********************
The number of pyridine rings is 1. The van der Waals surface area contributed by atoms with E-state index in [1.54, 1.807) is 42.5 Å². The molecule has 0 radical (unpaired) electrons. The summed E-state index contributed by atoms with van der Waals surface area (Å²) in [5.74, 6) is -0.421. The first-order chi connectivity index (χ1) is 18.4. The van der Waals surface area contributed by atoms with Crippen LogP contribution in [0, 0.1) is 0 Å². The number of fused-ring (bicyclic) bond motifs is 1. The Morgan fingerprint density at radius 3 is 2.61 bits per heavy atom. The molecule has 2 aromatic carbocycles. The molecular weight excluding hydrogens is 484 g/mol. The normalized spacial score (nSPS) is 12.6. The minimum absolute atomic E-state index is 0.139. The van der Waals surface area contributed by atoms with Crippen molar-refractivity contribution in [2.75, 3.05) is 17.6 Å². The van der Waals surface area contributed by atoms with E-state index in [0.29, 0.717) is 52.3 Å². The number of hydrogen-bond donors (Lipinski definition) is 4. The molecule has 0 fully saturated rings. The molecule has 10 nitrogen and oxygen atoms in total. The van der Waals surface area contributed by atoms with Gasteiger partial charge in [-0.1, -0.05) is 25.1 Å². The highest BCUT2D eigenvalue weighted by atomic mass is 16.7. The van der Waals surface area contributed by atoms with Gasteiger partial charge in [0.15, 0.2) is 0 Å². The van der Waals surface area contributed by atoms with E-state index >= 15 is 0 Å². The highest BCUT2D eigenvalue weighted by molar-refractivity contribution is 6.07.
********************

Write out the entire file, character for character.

The number of pyridine rings is 1. The van der Waals surface area contributed by atoms with E-state index in [1.54, 1.807) is 42.5 Å². The molecule has 0 radical (unpaired) electrons. The summed E-state index contributed by atoms with van der Waals surface area (Å²) in [5.74, 6) is -0.421. The first-order chi connectivity index (χ1) is 18.4. The van der Waals surface area contributed by atoms with Crippen LogP contribution in [0, 0.1) is 0 Å². The number of fused-ring (bicyclic) bond motifs is 1. The Morgan fingerprint density at radius 3 is 2.61 bits per heavy atom. The molecule has 2 aromatic carbocycles. The molecular weight excluding hydrogens is 484 g/mol. The normalized spacial score (nSPS) is 12.6. The minimum absolute atomic E-state index is 0.139. The van der Waals surface area contributed by atoms with Crippen molar-refractivity contribution in [2.75, 3.05) is 17.6 Å². The van der Waals surface area contributed by atoms with E-state index in [0.29, 0.717) is 52.3 Å². The number of hydrogen-bond donors (Lipinski definition) is 4. The molecule has 0 fully saturated rings. The molecule has 10 nitrogen and oxygen atoms in total. The van der Waals surface area contributed by atoms with Gasteiger partial charge in [-0.1, -0.05) is 25.1 Å². The highest BCUT2D eigenvalue weighted by atomic mass is 16.7. The van der Waals surface area contributed by atoms with Gasteiger partial charge in [0.15, 0.2) is 0 Å². The van der Waals surface area contributed by atoms with E-state index >= 15 is 0 Å². The highest BCUT2D eigenvalue weighted by molar-refractivity contribution is 6.07.